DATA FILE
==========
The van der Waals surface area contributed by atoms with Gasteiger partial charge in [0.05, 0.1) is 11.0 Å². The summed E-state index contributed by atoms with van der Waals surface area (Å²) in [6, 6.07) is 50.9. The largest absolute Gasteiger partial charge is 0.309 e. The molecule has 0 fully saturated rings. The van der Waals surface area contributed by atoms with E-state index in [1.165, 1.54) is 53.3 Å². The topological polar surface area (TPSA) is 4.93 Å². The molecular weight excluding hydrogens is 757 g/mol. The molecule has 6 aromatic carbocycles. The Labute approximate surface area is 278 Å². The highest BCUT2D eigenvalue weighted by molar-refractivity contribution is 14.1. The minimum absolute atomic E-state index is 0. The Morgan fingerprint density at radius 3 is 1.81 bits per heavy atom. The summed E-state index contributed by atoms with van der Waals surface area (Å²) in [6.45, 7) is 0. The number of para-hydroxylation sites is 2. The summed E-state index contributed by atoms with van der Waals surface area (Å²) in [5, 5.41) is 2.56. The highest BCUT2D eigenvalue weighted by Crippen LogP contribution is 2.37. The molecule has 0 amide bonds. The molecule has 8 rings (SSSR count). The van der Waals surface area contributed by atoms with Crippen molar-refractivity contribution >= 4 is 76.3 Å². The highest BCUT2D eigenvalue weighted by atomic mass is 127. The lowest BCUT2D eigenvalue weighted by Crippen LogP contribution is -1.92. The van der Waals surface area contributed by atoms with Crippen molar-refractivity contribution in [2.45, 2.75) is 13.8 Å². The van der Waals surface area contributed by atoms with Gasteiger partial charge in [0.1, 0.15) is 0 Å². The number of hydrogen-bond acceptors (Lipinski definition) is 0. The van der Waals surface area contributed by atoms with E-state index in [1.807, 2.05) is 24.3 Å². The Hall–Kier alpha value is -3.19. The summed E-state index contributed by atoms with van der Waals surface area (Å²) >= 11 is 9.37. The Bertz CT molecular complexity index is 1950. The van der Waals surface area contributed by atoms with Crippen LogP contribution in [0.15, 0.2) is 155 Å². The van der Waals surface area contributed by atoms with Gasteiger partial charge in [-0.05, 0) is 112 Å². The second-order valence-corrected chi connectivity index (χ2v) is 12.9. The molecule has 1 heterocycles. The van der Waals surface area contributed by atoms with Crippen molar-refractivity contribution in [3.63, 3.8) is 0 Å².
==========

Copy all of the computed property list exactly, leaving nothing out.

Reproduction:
The van der Waals surface area contributed by atoms with Gasteiger partial charge in [0.05, 0.1) is 11.0 Å². The summed E-state index contributed by atoms with van der Waals surface area (Å²) in [6, 6.07) is 50.9. The largest absolute Gasteiger partial charge is 0.309 e. The molecule has 0 fully saturated rings. The van der Waals surface area contributed by atoms with E-state index in [1.165, 1.54) is 53.3 Å². The topological polar surface area (TPSA) is 4.93 Å². The molecular weight excluding hydrogens is 757 g/mol. The molecule has 6 aromatic carbocycles. The Labute approximate surface area is 278 Å². The highest BCUT2D eigenvalue weighted by molar-refractivity contribution is 14.1. The minimum absolute atomic E-state index is 0. The Morgan fingerprint density at radius 3 is 1.81 bits per heavy atom. The summed E-state index contributed by atoms with van der Waals surface area (Å²) in [6.45, 7) is 0. The number of para-hydroxylation sites is 2. The summed E-state index contributed by atoms with van der Waals surface area (Å²) in [5, 5.41) is 2.56. The highest BCUT2D eigenvalue weighted by Crippen LogP contribution is 2.37. The molecule has 0 amide bonds. The molecule has 8 rings (SSSR count). The van der Waals surface area contributed by atoms with Crippen molar-refractivity contribution >= 4 is 76.3 Å². The highest BCUT2D eigenvalue weighted by atomic mass is 127. The lowest BCUT2D eigenvalue weighted by Crippen LogP contribution is -1.92. The van der Waals surface area contributed by atoms with Crippen molar-refractivity contribution in [2.45, 2.75) is 13.8 Å². The van der Waals surface area contributed by atoms with Gasteiger partial charge in [0.1, 0.15) is 0 Å². The number of hydrogen-bond acceptors (Lipinski definition) is 0. The van der Waals surface area contributed by atoms with E-state index in [1.807, 2.05) is 24.3 Å². The Hall–Kier alpha value is -3.19. The summed E-state index contributed by atoms with van der Waals surface area (Å²) >= 11 is 9.37. The Bertz CT molecular complexity index is 1950. The van der Waals surface area contributed by atoms with Crippen LogP contribution in [0.15, 0.2) is 155 Å². The van der Waals surface area contributed by atoms with Gasteiger partial charge in [-0.05, 0) is 112 Å². The second-order valence-corrected chi connectivity index (χ2v) is 12.9. The molecule has 1 heterocycles. The van der Waals surface area contributed by atoms with Crippen molar-refractivity contribution in [3.63, 3.8) is 0 Å².